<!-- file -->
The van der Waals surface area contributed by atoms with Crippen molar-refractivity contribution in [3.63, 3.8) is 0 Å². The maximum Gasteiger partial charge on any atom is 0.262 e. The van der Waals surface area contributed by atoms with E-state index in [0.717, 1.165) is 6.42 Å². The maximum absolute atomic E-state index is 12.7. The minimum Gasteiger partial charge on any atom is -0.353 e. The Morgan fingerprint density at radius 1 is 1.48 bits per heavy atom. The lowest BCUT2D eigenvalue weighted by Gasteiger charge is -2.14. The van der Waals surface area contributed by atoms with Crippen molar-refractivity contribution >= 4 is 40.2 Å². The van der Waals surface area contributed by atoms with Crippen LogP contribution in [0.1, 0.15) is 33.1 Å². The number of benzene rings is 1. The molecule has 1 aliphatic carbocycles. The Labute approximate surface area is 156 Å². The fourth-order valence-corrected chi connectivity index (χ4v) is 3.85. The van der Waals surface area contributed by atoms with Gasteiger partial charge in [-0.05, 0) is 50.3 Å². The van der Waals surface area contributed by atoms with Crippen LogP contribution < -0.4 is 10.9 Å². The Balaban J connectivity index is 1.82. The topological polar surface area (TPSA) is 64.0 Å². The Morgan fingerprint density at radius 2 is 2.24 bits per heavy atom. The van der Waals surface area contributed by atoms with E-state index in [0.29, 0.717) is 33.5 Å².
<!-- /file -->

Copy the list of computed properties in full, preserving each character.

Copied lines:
The van der Waals surface area contributed by atoms with Crippen molar-refractivity contribution in [3.63, 3.8) is 0 Å². The maximum Gasteiger partial charge on any atom is 0.262 e. The van der Waals surface area contributed by atoms with E-state index in [0.717, 1.165) is 6.42 Å². The maximum absolute atomic E-state index is 12.7. The minimum Gasteiger partial charge on any atom is -0.353 e. The Morgan fingerprint density at radius 1 is 1.48 bits per heavy atom. The lowest BCUT2D eigenvalue weighted by Gasteiger charge is -2.14. The van der Waals surface area contributed by atoms with Crippen molar-refractivity contribution >= 4 is 40.2 Å². The van der Waals surface area contributed by atoms with Crippen LogP contribution in [0.1, 0.15) is 33.1 Å². The number of benzene rings is 1. The molecule has 1 aliphatic carbocycles. The Labute approximate surface area is 156 Å². The fourth-order valence-corrected chi connectivity index (χ4v) is 3.85. The van der Waals surface area contributed by atoms with Gasteiger partial charge in [-0.05, 0) is 50.3 Å². The van der Waals surface area contributed by atoms with Crippen LogP contribution < -0.4 is 10.9 Å². The Balaban J connectivity index is 1.82. The topological polar surface area (TPSA) is 64.0 Å². The Morgan fingerprint density at radius 2 is 2.24 bits per heavy atom. The van der Waals surface area contributed by atoms with E-state index in [0.29, 0.717) is 33.5 Å².